The participants believed that preceptorship as practiced today needed to be improved if the full benefits of the preceptorship model are to be derived. The measures they suggested included effective collaboration between educational institutions and the hospitals, improved interdisciplinary approach to teaching, financial reward to preceptors, and the need to streamline the preceptorship role. Specific suggestions for effective collaboration were improved communication between schools and hospitals, preceptors’ accountability for their stewardship through periodic reports to the schools, regular meetings of stakeholders, and preparation for the preceptor role. They also suggested that schools should select their own preceptors. These suggestions are captured in the following quotes:

“The schools should link up with the hospitals; communicate with the DNS, the nurse in-charge as well as some of the nurses on the ward (P1).

“Organizing meetings, getting the feedback to the individuals, and knowing what must be done. Then, remuneration depending on the institution’s ability (P4).”

The training institutions need to formally communicate to the people they want to be preceptors. Then, they may have to train. Let the people know what is expected of them as preceptors, and then there should be that involvement where they are made to feel part of the training school not as in going to teach but then they have an input to make when it comes to the clinical aspect (P9).”

4. Discussion

4.1. Being Excited about the Preceptorship Role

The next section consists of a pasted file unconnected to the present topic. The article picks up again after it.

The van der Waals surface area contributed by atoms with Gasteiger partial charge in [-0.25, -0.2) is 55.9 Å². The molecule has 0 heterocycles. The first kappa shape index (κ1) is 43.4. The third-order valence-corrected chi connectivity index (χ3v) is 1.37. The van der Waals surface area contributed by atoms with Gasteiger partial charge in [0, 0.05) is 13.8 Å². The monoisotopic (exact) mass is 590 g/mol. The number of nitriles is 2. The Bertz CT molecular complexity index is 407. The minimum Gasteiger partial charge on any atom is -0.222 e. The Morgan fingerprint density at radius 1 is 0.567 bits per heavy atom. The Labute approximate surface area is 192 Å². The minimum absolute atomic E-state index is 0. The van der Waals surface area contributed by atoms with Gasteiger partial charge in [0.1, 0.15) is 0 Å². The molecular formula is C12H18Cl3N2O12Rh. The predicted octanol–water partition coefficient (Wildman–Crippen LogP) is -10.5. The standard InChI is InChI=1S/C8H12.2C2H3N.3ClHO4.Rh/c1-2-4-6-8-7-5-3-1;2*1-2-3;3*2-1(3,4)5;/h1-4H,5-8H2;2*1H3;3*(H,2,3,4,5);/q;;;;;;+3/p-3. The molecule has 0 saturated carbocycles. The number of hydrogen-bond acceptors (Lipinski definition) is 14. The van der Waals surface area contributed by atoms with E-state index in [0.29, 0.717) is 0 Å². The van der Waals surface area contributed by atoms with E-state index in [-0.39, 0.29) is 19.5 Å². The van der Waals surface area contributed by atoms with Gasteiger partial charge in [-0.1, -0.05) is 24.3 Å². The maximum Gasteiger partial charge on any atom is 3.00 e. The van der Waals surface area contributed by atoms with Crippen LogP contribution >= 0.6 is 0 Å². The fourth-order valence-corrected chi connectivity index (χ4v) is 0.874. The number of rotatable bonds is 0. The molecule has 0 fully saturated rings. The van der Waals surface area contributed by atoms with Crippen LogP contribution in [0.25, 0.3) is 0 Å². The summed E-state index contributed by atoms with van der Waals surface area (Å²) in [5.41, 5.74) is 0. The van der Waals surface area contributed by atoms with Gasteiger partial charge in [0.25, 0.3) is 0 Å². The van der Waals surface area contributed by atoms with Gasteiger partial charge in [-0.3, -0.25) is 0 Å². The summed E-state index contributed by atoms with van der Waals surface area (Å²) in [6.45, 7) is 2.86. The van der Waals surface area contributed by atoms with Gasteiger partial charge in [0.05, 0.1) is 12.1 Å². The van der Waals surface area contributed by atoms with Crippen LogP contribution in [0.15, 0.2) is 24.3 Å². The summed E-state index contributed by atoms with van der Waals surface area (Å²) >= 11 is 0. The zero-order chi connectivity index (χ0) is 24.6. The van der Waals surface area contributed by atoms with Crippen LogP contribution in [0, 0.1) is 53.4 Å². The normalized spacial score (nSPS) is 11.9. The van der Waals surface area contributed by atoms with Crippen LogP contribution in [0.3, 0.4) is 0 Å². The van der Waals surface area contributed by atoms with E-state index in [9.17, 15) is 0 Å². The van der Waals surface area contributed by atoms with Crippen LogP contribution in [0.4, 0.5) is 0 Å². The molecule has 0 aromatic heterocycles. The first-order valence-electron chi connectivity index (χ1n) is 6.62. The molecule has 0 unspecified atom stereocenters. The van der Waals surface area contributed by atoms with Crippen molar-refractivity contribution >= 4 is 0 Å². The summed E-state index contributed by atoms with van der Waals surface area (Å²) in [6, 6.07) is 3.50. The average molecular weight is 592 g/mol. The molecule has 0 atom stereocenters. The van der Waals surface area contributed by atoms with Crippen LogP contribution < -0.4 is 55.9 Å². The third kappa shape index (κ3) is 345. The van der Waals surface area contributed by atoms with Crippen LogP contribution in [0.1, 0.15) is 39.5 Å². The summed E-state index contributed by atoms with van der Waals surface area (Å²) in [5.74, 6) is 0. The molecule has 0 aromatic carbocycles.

Preceptorship is highly beneficial to nursing as it facilitates the acquisition of skills and has the potential of transforming the profession. Strong preceptorship is also necessary for a practice profession as it helps bridge the theory-practice gap [2224]. The findings revealed aspects of the preceptorship that the preceptors found enjoyable or rewarding to continuously function in that role. It was evident that preceptorship offered opportunities for the preceptors to learn, build relationship with students, and facilitated the progression of students from novice to competent professionals. An appreciative inquiry conducted highlighted the desire for reciprocal learning and friendship as some of the intrinsic benefits to functioning in the preceptor role [25]. Furthermore, preceptors’ coach and guide nursing students thereby helping them acquire certain clinical competencies to gradually become proficient in their roles [26]. The role can be viewed as rewarding providing opportunities for inexperienced nurses to learn and build competence [27].